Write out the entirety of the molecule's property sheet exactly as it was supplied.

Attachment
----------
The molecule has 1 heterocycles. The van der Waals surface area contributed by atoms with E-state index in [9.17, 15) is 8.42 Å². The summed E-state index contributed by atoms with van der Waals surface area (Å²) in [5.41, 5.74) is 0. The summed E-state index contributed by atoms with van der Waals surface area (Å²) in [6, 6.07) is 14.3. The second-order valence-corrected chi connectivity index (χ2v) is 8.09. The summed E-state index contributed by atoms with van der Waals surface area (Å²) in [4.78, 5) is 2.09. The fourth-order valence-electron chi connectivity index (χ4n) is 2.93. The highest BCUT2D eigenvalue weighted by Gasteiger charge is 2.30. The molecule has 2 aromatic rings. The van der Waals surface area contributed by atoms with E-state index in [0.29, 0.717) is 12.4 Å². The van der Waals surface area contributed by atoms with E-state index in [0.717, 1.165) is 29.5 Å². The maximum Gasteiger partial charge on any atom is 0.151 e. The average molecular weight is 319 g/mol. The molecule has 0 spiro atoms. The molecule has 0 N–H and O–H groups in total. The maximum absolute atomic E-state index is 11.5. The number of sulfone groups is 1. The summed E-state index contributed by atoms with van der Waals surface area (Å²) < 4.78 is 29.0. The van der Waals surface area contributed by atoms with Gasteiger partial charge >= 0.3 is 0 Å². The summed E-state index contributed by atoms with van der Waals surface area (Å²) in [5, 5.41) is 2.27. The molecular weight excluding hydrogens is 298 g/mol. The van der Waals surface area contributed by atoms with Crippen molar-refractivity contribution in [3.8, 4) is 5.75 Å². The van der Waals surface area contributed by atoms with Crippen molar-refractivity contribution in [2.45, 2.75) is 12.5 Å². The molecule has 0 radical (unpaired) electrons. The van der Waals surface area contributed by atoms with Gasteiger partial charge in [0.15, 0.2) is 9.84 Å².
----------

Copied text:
The molecule has 1 heterocycles. The van der Waals surface area contributed by atoms with E-state index in [9.17, 15) is 8.42 Å². The summed E-state index contributed by atoms with van der Waals surface area (Å²) in [5.41, 5.74) is 0. The summed E-state index contributed by atoms with van der Waals surface area (Å²) in [6, 6.07) is 14.3. The second-order valence-corrected chi connectivity index (χ2v) is 8.09. The summed E-state index contributed by atoms with van der Waals surface area (Å²) in [4.78, 5) is 2.09. The fourth-order valence-electron chi connectivity index (χ4n) is 2.93. The highest BCUT2D eigenvalue weighted by Gasteiger charge is 2.30. The molecule has 2 aromatic rings. The van der Waals surface area contributed by atoms with E-state index in [0.29, 0.717) is 12.4 Å². The van der Waals surface area contributed by atoms with E-state index in [0.717, 1.165) is 29.5 Å². The maximum Gasteiger partial charge on any atom is 0.151 e. The average molecular weight is 319 g/mol. The molecule has 0 spiro atoms. The molecule has 0 N–H and O–H groups in total. The maximum absolute atomic E-state index is 11.5. The number of sulfone groups is 1. The summed E-state index contributed by atoms with van der Waals surface area (Å²) < 4.78 is 29.0. The van der Waals surface area contributed by atoms with Gasteiger partial charge >= 0.3 is 0 Å². The summed E-state index contributed by atoms with van der Waals surface area (Å²) in [5, 5.41) is 2.27. The molecular weight excluding hydrogens is 298 g/mol. The van der Waals surface area contributed by atoms with Crippen molar-refractivity contribution in [3.8, 4) is 5.75 Å². The van der Waals surface area contributed by atoms with Crippen molar-refractivity contribution in [2.45, 2.75) is 12.5 Å². The molecule has 0 radical (unpaired) electrons. The van der Waals surface area contributed by atoms with Gasteiger partial charge in [0.15, 0.2) is 9.84 Å².